Self-Knowledge of the Absolute
The goal of the dialectical cosmic process can be most clearly understood at the level of reason. As finite reason progresses in understanding, the Absolute progresses toward full self-knowledge. Indeed, the Absolute comes to know itself through the human mind's increased understanding of reality, or the Absolute. Hegel analyzed this human progression in understanding in terms of three levels: art, religion, and philosophy. Art grasps the Absolute in material forms, interpreting the rational through the sensible forms of beauty. Art is conceptually superseded by religion, which grasps the Absolute by means of images and symbols. The highest religion for Hegel is Christianity, for in Christianity the truth that the Absolute manifests itself in the finite is symbolically reflected in the incarnation. Philosophy, however, is conceptually supreme, because it grasps the Absolute rationally. Once this has been achieved, the Absolute has arrived at full self-consciousness, and the cosmic drama reaches its end and goal. Only at this point did Hegel identify the Absolute with God. God is God, Hegel argued, only in so far as he knows himself.
Philosophy of History
In the process of analyzing the nature of Absolute Spirit, Hegel made significant contributions in a variety of philosophical fields, including the philosophy of history and social ethics. With respect to history, his two key explanatory categories are reason and freedom. The only Thought, maintained Hegel, which Philosophy brings to the contemplation of History, is the simple conception of Reason; that Reason is the Sovereign of the world, that the history of the world, therefore, presents us with a rational process. As a rational process, history is a record of the development of human freedom, for human history is a progression from less freedom to greater freedom.
Ethics and Politics
Hegel's social and political views emerge most clearly in his discussion of morality (Moralität) and social ethics (Sittlichkei ). At the level of morality, right and wrong is a matter of individual conscience. One must, however, move beyond this to the level of social ethics, for duty, according to Hegel, is not essentially the product of individual judgment. Individuals are complete only in the midst of social relationships; thus, the only context in which duty can truly exist is a social one. Hegel considered membership in the state one of the individual's highest duties. Ideally, the state is the manifestation of the general will, which is the highest expression of the ethical spirit. Obedience to this general will is the act of a free and rational individual. Hegel emerges as a conservative, but he should not be interpreted as sanctioning totalitarianism, for he also argued that the abridgment of freedom by any actual state is morally unacceptable.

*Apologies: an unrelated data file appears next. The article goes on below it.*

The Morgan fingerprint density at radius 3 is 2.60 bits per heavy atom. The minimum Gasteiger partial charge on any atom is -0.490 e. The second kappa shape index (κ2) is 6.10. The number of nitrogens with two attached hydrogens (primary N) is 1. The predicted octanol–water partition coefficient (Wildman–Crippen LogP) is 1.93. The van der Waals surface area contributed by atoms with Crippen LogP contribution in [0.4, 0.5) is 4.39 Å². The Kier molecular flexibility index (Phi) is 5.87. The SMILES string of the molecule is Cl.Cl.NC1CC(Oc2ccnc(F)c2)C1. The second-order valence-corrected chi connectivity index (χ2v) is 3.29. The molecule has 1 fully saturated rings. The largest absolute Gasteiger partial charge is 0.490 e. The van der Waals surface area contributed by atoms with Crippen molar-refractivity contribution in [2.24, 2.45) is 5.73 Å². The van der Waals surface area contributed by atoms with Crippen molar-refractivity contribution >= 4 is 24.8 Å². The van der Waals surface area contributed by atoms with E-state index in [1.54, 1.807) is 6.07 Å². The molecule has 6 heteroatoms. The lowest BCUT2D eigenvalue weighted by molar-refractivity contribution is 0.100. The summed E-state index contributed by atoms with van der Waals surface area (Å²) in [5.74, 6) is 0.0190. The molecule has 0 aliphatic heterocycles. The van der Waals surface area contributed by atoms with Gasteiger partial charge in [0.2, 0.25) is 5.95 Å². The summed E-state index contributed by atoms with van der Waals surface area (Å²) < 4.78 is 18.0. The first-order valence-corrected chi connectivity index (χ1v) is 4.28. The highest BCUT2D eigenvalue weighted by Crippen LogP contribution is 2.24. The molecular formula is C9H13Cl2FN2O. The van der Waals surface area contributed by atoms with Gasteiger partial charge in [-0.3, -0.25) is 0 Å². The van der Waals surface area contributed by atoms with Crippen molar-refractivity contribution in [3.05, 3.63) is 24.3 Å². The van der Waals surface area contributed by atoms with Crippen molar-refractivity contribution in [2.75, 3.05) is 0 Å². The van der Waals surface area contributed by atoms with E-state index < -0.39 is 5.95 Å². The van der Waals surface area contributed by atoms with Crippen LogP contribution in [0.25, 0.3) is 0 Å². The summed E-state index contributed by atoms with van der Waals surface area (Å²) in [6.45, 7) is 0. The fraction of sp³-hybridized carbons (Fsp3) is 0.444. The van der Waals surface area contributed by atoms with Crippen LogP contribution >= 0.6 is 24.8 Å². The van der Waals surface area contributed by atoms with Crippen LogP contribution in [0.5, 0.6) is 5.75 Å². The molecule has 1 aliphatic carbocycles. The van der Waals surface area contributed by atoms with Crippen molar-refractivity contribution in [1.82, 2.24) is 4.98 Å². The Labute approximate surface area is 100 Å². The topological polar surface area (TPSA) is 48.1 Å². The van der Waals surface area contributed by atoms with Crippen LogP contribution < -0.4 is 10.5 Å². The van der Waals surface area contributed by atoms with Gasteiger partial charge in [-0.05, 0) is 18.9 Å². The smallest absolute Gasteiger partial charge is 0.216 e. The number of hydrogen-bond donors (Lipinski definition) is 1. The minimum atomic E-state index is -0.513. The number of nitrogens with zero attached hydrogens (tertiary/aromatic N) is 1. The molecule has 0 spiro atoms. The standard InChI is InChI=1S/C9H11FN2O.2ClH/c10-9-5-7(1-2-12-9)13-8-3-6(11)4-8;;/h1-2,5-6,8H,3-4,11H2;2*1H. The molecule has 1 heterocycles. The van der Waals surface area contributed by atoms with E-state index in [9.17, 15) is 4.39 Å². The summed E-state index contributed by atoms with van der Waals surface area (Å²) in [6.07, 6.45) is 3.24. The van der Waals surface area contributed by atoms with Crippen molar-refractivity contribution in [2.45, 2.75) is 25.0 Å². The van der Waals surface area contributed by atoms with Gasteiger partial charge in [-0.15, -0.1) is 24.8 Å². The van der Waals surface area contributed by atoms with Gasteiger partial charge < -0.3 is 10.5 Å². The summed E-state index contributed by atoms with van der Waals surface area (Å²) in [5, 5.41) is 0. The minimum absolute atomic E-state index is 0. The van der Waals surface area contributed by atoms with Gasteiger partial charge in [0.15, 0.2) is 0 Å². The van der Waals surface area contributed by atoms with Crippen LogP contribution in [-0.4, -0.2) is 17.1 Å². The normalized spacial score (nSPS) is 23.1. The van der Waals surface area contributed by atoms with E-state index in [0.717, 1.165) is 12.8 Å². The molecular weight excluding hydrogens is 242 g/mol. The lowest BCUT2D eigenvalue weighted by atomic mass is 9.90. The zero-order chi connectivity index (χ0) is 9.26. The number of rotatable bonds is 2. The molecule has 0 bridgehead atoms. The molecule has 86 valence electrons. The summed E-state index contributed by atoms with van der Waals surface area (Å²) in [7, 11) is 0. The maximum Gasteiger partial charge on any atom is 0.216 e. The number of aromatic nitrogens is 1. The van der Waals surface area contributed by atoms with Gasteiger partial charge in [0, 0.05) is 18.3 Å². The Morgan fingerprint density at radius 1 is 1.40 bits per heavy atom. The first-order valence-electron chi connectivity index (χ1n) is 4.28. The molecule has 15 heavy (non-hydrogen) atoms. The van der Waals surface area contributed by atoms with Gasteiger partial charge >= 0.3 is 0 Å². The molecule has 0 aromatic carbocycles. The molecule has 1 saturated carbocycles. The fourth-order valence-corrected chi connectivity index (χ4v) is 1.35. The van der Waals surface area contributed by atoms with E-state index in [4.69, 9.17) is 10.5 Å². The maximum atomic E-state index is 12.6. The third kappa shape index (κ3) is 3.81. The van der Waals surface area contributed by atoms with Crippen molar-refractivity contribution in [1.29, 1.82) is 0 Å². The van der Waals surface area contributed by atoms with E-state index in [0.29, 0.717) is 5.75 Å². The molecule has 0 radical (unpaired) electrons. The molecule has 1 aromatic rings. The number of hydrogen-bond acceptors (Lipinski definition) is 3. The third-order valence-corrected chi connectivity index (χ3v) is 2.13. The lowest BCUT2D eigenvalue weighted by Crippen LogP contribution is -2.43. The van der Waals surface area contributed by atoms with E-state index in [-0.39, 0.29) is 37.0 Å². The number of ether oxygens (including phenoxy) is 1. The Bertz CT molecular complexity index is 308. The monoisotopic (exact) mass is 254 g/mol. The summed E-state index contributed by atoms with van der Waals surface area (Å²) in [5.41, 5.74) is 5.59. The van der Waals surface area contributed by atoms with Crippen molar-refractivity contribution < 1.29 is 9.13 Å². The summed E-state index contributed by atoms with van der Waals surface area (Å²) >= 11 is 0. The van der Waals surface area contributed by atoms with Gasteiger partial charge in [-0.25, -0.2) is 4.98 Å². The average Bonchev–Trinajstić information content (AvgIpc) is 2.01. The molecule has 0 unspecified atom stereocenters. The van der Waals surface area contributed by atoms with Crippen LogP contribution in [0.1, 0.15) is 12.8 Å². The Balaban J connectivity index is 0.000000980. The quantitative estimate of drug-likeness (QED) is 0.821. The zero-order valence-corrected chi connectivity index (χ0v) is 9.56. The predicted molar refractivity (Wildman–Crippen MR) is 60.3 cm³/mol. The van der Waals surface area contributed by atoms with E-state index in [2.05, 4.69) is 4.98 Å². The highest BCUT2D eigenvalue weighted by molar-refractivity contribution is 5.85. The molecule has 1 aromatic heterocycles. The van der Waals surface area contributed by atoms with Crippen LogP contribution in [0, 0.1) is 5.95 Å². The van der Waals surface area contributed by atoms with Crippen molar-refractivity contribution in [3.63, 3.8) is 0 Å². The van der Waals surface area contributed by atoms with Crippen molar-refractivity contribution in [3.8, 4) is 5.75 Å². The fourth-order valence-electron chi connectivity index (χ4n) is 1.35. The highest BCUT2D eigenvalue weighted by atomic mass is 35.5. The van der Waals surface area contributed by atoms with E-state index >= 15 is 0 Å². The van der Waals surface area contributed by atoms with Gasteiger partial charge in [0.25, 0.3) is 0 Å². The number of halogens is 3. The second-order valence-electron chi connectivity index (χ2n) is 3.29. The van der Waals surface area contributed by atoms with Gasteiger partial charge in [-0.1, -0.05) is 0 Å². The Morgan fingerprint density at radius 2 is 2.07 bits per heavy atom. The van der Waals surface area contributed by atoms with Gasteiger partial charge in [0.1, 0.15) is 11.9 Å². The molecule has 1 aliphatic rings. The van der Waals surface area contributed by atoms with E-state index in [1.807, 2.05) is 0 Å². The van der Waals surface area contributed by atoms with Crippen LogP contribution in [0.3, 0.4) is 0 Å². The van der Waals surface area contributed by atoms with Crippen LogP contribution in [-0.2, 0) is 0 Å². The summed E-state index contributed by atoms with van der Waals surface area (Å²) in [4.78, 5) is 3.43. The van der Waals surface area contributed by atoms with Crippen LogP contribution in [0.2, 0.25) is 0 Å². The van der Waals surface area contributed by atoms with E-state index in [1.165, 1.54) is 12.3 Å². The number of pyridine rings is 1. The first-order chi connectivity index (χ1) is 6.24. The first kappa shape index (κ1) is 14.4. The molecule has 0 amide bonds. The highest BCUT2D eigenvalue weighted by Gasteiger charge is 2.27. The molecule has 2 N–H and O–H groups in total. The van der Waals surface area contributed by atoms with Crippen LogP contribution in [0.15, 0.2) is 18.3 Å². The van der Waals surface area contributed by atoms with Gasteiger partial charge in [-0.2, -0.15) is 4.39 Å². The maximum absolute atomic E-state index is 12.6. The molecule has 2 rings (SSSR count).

At the time of Hegel's death, he was the most prominent philosopher in Germany. His views were widely taught, and his students were highly regarded. His followers soon divided into right-wing and left-wing Hegelians. Theologically and politically the right-wing Hegelians offered a conservative interpretation of his work. They emphasized the compatibility between Hegel's philosophy and Christianity. Politically, they were orthodox. The left-wing Hegelians eventually moved to an atheistic position. In politics, many of them became revolutionaries. This historically important left-wing group included Ludwig Feuerbach, Bruno Bauer, Friedrich Engels, and Karl Marx. Engels and Marx were particularly influenced by Hegel's idea that history moves dialectically, but they replaced Hegel's philosophical idealism with materialism. Hegel's metaphysical idealism had a strong impact on 19th-century and early 20th-century British philosophy, notably that of Francis Herbert Bradley, and on such American philosophers as Josiah Royce, and on Italian philosophy through Benedetto Croce. Hegel also influenced existentialism through the Danish philosopher Søren Kierkegaard. Phenomenology has been influenced by Hegel's ideas on consciousness. The extensive and diverse impact of Hegel's ideas on subsequent philosophy is evidence of the remarkable range and the extraordinary depth of his thought.